The widow of Nain's son, Jarus's daughter, and Lazarus, (the brother of Mary and Martha,) were raised to life by the Savior previous to his own death and resurrection. These (on the hypothe

I am opposing) had gone to heaven or to hell, (supposing the existence of a post-mortem hell.) If to the latter, there is then a redemption from hell. If to the former, was there mercy in calling them from a state of positive bliss, to one of perpetual liability

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to suffering? Besides, Christ is called "the first fruits of them that slept"-"the first born from the dead"-and "our forerunner" into the holy place. How could he be with propriety so termed, if others had passed through death to the happiness of heaven before him? Moreover, Peter, when preaching to the Jews on the day of Pentecost, positively asserts, "for David is not ascended into the heavens." (Acts ii. 34.) And if David had not, it is presumable that others had not also.

It must be remarked, that the declaration concerning David was made subsequent to Christ's resurrection. I notice this, because there are those who think, that although previous to that event the dead were kept in a negative state as to enjoyment, yet, when "Christ our forerunner" had "entered into the holy place," the whole congregation of the dead were admitted also. In further opposition to this notion, it must be remarked, that dead persons were also recalled to life by the apostles after Christ's ascension, and therefore, (as remarked concerning those raised by the Savior) they were recalled from a world of bliss to a world of tears—an act, methinks, which neither Christ nor his apostles would have consented to perform. I am at a loss, too, on this hypothesis, to account for the following language: "For we know that the whole creation groaneth and travaileth in pain together until now: and not only they, but ourselves also, which have the first-fruits of the spirit; even we ourselves groan within ourselves, waiting for the adoption, to wit, the redemption of our body.” (Rom. viii. 22, 23.) The sense on the face of this text seems most clearly to be, that the final redemption of the entire body of humanity, must first take place, before any of the members thereof could enjoy the happiness in reversion for them-a sentiment (as I have elsewhere observed) fraught with beauty and benevolence. And in the following passage, which refers to the ancient worthies who had suffered persecution and death for the cause of truth, the same idea seems to be conveyed. "And these all, having obtained a good report through faith, received not the promise: God having provided some better thing for us, that they without us should not be made perfect." (Heb. xi. 39, 40.)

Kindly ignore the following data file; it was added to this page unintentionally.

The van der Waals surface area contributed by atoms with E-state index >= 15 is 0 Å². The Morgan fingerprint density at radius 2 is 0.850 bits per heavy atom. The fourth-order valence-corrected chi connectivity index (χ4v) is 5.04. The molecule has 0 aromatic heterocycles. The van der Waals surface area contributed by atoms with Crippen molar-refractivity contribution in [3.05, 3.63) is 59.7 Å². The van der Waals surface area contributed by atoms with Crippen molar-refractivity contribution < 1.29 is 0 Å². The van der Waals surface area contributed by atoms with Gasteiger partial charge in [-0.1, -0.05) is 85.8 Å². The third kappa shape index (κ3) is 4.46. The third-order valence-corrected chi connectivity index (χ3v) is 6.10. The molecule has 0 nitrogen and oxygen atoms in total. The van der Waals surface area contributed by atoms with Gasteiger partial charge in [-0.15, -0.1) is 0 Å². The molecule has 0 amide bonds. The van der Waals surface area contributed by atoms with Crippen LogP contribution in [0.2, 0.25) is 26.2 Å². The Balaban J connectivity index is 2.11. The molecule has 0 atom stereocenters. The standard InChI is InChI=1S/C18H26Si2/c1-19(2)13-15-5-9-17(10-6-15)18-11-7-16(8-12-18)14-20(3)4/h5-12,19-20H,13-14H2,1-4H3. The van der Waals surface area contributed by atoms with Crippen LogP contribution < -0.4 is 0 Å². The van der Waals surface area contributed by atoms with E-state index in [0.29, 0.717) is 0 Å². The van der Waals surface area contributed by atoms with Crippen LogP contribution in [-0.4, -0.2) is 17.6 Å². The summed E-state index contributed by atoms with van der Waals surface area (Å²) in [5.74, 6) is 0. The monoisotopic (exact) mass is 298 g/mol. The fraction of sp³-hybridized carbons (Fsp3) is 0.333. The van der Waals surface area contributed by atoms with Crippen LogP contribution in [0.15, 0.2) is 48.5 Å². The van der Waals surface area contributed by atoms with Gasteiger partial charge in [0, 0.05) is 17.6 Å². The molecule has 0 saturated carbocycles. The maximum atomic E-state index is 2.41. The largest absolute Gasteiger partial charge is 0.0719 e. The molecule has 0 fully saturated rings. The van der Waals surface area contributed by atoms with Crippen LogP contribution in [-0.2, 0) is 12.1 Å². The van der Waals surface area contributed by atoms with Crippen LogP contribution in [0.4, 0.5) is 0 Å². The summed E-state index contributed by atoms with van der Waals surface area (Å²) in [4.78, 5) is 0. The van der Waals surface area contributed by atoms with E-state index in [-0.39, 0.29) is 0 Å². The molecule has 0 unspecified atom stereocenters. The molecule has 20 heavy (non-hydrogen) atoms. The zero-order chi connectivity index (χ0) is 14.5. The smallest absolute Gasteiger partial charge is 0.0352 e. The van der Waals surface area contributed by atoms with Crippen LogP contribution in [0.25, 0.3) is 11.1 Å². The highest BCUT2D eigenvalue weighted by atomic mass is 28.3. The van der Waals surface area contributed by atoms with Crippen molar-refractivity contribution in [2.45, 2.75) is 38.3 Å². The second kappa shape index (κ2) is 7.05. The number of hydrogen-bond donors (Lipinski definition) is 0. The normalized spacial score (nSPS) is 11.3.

It may farther be urged against the doctrine of immediate happiness after death, that if it be true, the necessity of a resurrection is entirely superseded, except (as many think, the society of

Friends included) that the resurrection succeeds instantly to the dissolution of the body; and in that case death (as the Swedenborgians say) is nothing more than a change in the mode of being; if which be true, the sacred writers have employed language on the subject most strangely at variance with the idea they meant to convey. Paul assuredly speaks of a rising again of the same body which is laid in the grave. "So also is the resurrection of the dead it is sown in corruption, it is raised in incorruption: it is sown in dishonor, it is raised in glory: it is sown in weakness, it is raised in power: it is sown a natural body, it is raised a spiritual body. There is a natural body, and there is a spiritual body." (1 Cor. xv. 42-44.) He also speaks of the resurrection of the body under the figure of grain springing up from seed sown into the ground; in which case it is not wholly the identical seed that springs up, but the germ of it merely, between which and a certain portion of the earth and other elements, there are chymical affinities, from which result those new combinations, which in form and substance resemble the original seed.

To me, then, three things seem to be clearly taught in the scriptures: first, that the spirit of man has some sort of an existence separate from the body: second, that it is not one of positive bliss and third, that there is to be a resurrection, in which all shall be morally subjected to God, and consequently happy.

To assume, as many do, that, because now we are mainly (if not altogether, which is doubtful,) dependant on our bodily organs for our mental operations, we therefore must necessarily lose all consciousness when we are separated from the body, is, in my judgement, to assume very far beyond the warrant of reason. "God is a spirit." Is he also dependant on bodily functions for his consciousness? If not, the assumption is as well against fact as reason, (allowing the divine existence to be a matter of fact.) It is against reason, because, from what is possible to us in our present mode of being, it is unreasonable and presumptuous to infer with confidence, as to what is or is not possible to every conceivable mode of being. It were full as sensible, and as modest, to assume, that because the mathematical problems in Euclid are utterly beyond the comprehension of the child, they will therefore be equally unintelligible to the man. I am sick of that hypercritical scepticism which is ever directing its vulture